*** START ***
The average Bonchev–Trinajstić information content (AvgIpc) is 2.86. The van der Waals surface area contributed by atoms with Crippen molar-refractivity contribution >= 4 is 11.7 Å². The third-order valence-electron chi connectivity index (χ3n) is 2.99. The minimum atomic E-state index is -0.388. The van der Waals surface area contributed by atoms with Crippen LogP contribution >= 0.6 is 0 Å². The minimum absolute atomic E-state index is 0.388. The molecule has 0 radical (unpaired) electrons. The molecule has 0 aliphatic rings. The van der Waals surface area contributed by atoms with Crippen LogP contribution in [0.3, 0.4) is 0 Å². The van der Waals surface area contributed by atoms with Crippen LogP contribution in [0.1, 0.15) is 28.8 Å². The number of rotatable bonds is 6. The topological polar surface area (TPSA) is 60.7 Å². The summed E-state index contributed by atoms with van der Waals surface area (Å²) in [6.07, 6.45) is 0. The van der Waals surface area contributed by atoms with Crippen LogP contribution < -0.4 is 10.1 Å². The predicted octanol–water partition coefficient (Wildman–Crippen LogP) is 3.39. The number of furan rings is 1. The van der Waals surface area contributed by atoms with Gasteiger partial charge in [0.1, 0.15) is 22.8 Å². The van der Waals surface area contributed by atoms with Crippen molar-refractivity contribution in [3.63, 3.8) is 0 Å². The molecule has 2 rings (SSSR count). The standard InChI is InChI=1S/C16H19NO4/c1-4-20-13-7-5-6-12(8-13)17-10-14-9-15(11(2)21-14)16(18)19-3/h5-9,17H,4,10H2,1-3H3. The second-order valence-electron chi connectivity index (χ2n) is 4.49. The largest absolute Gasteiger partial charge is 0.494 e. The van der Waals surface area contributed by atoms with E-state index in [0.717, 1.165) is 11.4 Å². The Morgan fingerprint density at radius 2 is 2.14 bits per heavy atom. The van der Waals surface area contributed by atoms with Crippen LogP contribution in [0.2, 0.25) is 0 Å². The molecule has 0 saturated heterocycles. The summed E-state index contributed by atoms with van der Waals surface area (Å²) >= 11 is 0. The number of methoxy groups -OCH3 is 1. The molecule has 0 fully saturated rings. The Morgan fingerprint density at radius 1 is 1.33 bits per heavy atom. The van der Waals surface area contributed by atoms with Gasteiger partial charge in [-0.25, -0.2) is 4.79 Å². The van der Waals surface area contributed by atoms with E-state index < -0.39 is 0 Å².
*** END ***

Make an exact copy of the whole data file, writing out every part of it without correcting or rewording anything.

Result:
The average Bonchev–Trinajstić information content (AvgIpc) is 2.86. The van der Waals surface area contributed by atoms with Crippen molar-refractivity contribution >= 4 is 11.7 Å². The third-order valence-electron chi connectivity index (χ3n) is 2.99. The minimum atomic E-state index is -0.388. The van der Waals surface area contributed by atoms with Crippen LogP contribution >= 0.6 is 0 Å². The minimum absolute atomic E-state index is 0.388. The molecule has 0 radical (unpaired) electrons. The molecule has 0 aliphatic rings. The van der Waals surface area contributed by atoms with Crippen LogP contribution in [0.3, 0.4) is 0 Å². The van der Waals surface area contributed by atoms with Crippen LogP contribution in [0.1, 0.15) is 28.8 Å². The number of rotatable bonds is 6. The topological polar surface area (TPSA) is 60.7 Å². The summed E-state index contributed by atoms with van der Waals surface area (Å²) in [6.07, 6.45) is 0. The van der Waals surface area contributed by atoms with Crippen LogP contribution < -0.4 is 10.1 Å². The predicted octanol–water partition coefficient (Wildman–Crippen LogP) is 3.39. The number of furan rings is 1. The van der Waals surface area contributed by atoms with Gasteiger partial charge in [0.1, 0.15) is 22.8 Å². The van der Waals surface area contributed by atoms with Crippen molar-refractivity contribution in [3.63, 3.8) is 0 Å². The molecule has 2 rings (SSSR count). The standard InChI is InChI=1S/C16H19NO4/c1-4-20-13-7-5-6-12(8-13)17-10-14-9-15(11(2)21-14)16(18)19-3/h5-9,17H,4,10H2,1-3H3. The second-order valence-electron chi connectivity index (χ2n) is 4.49. The largest absolute Gasteiger partial charge is 0.494 e. The van der Waals surface area contributed by atoms with E-state index in [0.717, 1.165) is 11.4 Å². The Morgan fingerprint density at radius 2 is 2.14 bits per heavy atom. The van der Waals surface area contributed by atoms with Crippen LogP contribution in [0.2, 0.25) is 0 Å². The molecule has 0 saturated heterocycles. The summed E-state index contributed by atoms with van der Waals surface area (Å²) >= 11 is 0. The number of methoxy groups -OCH3 is 1. The molecule has 0 fully saturated rings. The Morgan fingerprint density at radius 1 is 1.33 bits per heavy atom. The van der Waals surface area contributed by atoms with Gasteiger partial charge in [-0.25, -0.2) is 4.79 Å². The van der Waals surface area contributed by atoms with E-state index < -0.39 is 0 Å².